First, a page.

The life expectancy of Ghanaians, an indicator of how long a person can expect to live on the average, given the prevailing mortality rate, has appreciated by 11 years from 53.1 years in 1980 to 64.2 years in 2011.
According to the latest United Nations Development Programme (UNDP) Human Development Report (Human Development Index (HDI) launched in Accra, the country has also made giant strides in education, increasing its mean years of schooling, the average number of years people spend in school, from 3.4 years in 1980 to 7.1 years in 2011.
According to the UNDP, Ghana was chosen to host the formal launch of the report on behalf of Anglophone Africa because of its achievements and commitment to sustainable development.
The document ranked Ghana 135 out of 187 countries assessed globally in a report which is a summary measure for assessing long-term progress in three basic dimensions of human development — long and healthy life, access to knowledge and a decent standard of living.
In 2010, Ghana ranked 130 out of the 169 countries assessed.
Ghana’s HDI showed a rise from a value of 0.385 to 0.541 in the Medium Human Development country category. The top five countries on the HDI are Norway, Australia, The Netherlands, the United States and New Zealand.
However, the positive development still puts Ghana very low in its category where the average is 0.6 73 but above the 0.463 for countries in sub-Saharan Africa.
The objective of the human development concept is to promote the notion that sustainable human development should, in the end, extend the health, knowledge and incomes of people by expanding their choices and opportunities.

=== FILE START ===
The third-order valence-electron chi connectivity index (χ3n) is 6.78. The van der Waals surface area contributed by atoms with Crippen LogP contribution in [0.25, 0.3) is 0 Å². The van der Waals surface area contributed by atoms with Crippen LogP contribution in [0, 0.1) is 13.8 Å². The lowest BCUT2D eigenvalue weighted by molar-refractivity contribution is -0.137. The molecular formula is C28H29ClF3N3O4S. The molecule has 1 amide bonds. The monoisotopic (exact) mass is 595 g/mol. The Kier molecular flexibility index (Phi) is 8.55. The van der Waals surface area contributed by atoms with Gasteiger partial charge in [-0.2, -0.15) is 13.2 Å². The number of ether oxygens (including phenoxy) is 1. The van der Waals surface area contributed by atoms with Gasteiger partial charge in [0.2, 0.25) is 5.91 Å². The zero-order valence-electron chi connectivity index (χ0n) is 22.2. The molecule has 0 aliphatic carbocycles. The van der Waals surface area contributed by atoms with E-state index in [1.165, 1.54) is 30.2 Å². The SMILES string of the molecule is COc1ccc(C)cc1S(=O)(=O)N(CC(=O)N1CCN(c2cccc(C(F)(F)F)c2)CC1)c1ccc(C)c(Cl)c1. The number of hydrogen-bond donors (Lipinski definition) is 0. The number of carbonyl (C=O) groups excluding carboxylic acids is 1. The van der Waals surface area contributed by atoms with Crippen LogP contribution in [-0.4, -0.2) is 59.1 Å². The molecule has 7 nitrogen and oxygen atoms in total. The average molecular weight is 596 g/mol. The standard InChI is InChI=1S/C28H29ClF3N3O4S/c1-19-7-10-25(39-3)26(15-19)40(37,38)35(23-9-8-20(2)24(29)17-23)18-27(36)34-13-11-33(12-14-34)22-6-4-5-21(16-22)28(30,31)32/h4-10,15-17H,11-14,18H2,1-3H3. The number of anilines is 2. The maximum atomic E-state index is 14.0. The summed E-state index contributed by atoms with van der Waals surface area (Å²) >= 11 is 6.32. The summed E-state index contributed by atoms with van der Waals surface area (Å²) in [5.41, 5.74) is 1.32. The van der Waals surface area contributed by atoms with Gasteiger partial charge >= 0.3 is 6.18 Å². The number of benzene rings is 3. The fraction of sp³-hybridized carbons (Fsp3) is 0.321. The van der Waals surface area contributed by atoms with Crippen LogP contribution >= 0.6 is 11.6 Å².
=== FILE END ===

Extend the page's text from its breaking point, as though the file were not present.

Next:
With such a definition, human development in the Ghanaian context is assessed in terms of the health, education and livelihood of the people.
Since its inception, the HDI has been produced on various themes. The 2011 Report is on the theme: “Sustainable and Equity: A better Future for All”.
The report indicated how poverty imbalances and gender inequality at the national level were linked to reduce access to improved sanitation, potable water and income disparities.
The Vice-President, Mr John Dramani Mahama, who launched the report, admitted that even though the country had achieved a lot of economic growth, it was important that development was accelerated for the growing needs of Ghanaians.
To achieve the required growth which would impact positively on the lives of people, while sustaining the environment, the Vice-President said the government would strive to increase investment in areas including health care, social intervention, infrastructural development and education.
He said Ghana’s policies, including the Ghana Educational Trust Fund (GETFund), the National Health Insurance Scheme (NHIS) and the District Assemblies Common Fund (DACF), had been vehicles that pushed growth.
Mr Mahama underscored that climate change was real and that the government would not sacrifice the environment for economic progress.
Giving an overview of the report, the UN Under Secretary-General/UNDP Associate Administrator, Ms Rebeca Gryspan, noted that to improve human development, and increase equity and sustainability, environmental degradation had to stop.
According to her, projections showed that the gains made in global development could be reversed in the next 40 years if the current global environmental degradation continued.
The Minister for the Environment, Science and Technology, Ms Hanny Sherry Ayittey, said as the world strived to deal with environmental degradation, Ghana, a resource-dependent country, remained vulnerable.